The CoreAlign:
A New Way to Expand Rehab and Fitness Services

By Brent Dodge, PT, OCS, CMPT, CSCS
Owner, Alpine Physical Therapy
As seen in the Summer 2010 Balanced Body Pilates COREterly

Riding the wave of a new rehab and fitness trend can put your career or business in the driver’s seat. But sometimes you realize it’s more than a trend. Take for instance Pilates. I heard of it in the 1990s; I embraced it in the 2000s. Doing so placed my skill set and PT practice in the forefront, even in a market saturated with PT clinics.

As a PT practice owner, I’m constantly assessing new equipment and technologies. Some come and go. Others are here to stay. That’s why I was inquisitive when two of my clinic managers approached me about the CoreAlign. When I first learned of this new approach, I admittedly wasn’t that intrigued. However, when I considered who was alerting me to this new technology, I determined to assess it seriously.

These people were Samantha Schoeneman, a PT and a PMA certified Pilates Instructor and Angela Listug-Vap, who is a Kaiser-Hayward residency trained manual physical therapist and the only Fellow of the American Academy of Orthopedic Manual Physical Therapists in the state where I practice. When these seasoned clinicians present new information and insights, I listen.

As it turns out, Sam and Angela happened upon the device last year at an international Pilates trade show. While there, they met the inventor of the CoreAlign, Jonathan Hoffman, a PT from Tel Aviv, Israel.

Immediately seeing the potential, Sam arranged to go through an intensive week of advanced training in order to complete all three levels of certification. In March of this year, she attained status as a Master Instructor and is currently one of only 12 people in the world with this distinction. Angela is scheduled to complete the necessary training toward her advanced certification this month.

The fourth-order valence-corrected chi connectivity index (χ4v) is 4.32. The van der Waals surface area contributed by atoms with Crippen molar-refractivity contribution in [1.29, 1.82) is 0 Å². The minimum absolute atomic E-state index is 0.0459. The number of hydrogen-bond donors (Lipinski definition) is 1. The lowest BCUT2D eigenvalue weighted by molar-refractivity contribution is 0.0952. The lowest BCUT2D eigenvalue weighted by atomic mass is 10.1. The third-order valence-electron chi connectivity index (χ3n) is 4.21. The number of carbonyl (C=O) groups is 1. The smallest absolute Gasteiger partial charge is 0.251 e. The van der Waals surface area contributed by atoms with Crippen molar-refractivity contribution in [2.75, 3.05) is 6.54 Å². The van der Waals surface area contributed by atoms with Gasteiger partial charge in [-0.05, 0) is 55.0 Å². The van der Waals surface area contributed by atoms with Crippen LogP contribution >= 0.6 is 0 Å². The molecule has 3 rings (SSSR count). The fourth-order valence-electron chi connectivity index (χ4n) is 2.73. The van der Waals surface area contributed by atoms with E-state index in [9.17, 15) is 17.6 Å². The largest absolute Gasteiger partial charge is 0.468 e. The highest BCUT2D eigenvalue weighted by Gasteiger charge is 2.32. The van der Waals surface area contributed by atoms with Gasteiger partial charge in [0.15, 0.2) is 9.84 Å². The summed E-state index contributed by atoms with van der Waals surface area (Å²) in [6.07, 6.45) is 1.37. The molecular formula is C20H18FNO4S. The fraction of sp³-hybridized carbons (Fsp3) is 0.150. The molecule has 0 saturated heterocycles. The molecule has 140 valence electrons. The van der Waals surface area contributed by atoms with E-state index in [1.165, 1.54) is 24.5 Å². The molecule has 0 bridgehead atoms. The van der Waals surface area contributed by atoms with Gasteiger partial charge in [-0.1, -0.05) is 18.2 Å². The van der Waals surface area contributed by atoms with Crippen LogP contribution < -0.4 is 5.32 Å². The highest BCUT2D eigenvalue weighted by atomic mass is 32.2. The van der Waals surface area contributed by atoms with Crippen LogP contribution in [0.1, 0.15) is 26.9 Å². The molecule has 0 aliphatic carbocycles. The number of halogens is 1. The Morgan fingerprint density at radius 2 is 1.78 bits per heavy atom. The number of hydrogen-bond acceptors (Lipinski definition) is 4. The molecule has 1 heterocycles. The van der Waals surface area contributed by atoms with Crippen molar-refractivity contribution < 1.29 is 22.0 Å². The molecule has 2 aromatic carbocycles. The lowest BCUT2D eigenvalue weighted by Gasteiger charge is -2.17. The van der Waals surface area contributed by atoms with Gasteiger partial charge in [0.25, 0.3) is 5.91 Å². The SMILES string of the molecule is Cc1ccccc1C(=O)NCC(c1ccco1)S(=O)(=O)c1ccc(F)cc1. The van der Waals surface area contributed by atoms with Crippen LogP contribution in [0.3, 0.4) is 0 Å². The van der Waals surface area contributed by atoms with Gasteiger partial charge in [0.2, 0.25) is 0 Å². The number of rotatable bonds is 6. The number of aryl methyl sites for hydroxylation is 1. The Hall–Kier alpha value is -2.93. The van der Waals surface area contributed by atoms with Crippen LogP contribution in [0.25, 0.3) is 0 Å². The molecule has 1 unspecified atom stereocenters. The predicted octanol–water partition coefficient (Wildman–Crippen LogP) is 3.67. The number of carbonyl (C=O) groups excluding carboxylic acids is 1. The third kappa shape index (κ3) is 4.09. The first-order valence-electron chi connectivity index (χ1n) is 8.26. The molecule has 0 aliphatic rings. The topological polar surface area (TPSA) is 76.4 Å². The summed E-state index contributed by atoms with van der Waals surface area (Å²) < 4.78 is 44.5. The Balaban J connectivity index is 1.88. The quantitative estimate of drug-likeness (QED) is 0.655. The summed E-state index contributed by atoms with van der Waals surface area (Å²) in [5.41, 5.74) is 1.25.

Satisfied by the rationale offered by Sam and Angela, I signed the checks to pay for the initial training and certification, as well as for purchasing four units. I allocated additional money for a marketing campaign and to invite Jonathan Hoffman from Israel for a two-day training for my entire PT staff.

Initially, I still wasn’t sold on the approach, mainly because I hadn’t yet integrated it into my clinical practice. Since then, I’ve had many opportunities to work with my patients using this new approach. The clinical results, although anecdotal at this point, are promising. Even my toughest patients have responded well when I began to incorporate CoreAlign into their rehab programs.

From observing the results with patients, I am confident that the decision to invest in this new method will benefit our patients, as well as a more healthy population.

The CoreAlign device sports two independent tracks and a workout ladder. The apparatus enables clients to exercise in an upright, functional posture, while addressing muscle balance, alignment, coordination, balance, and strength. Combining the tracks with upright postures is a key element in giving clients an immediate “feel” for proper alignment while doing specific exercises. As a result, they are able to make changes that translate into improved function within a single session.

Who benefits? Pretty much anyone: people rehabilitating from back and neck pain, joint problems, and sports injuries are ideally suited for treatment with CoreAlign. Aging adults, people with osteoporosis, and others with pain conditions also benefit because of the low impact nature of the exercises. And high level athletes, including racquet enthusiasts, runners, and golfers will find the method challenging and varied, while also enabling them to establish a powerful core for improved sport performance.

In the same fashion that Pilates exercise caught a significant wave of success in the 90s and beyond, so this new approach appears to be on track to rise to equal, if not greater heights of success.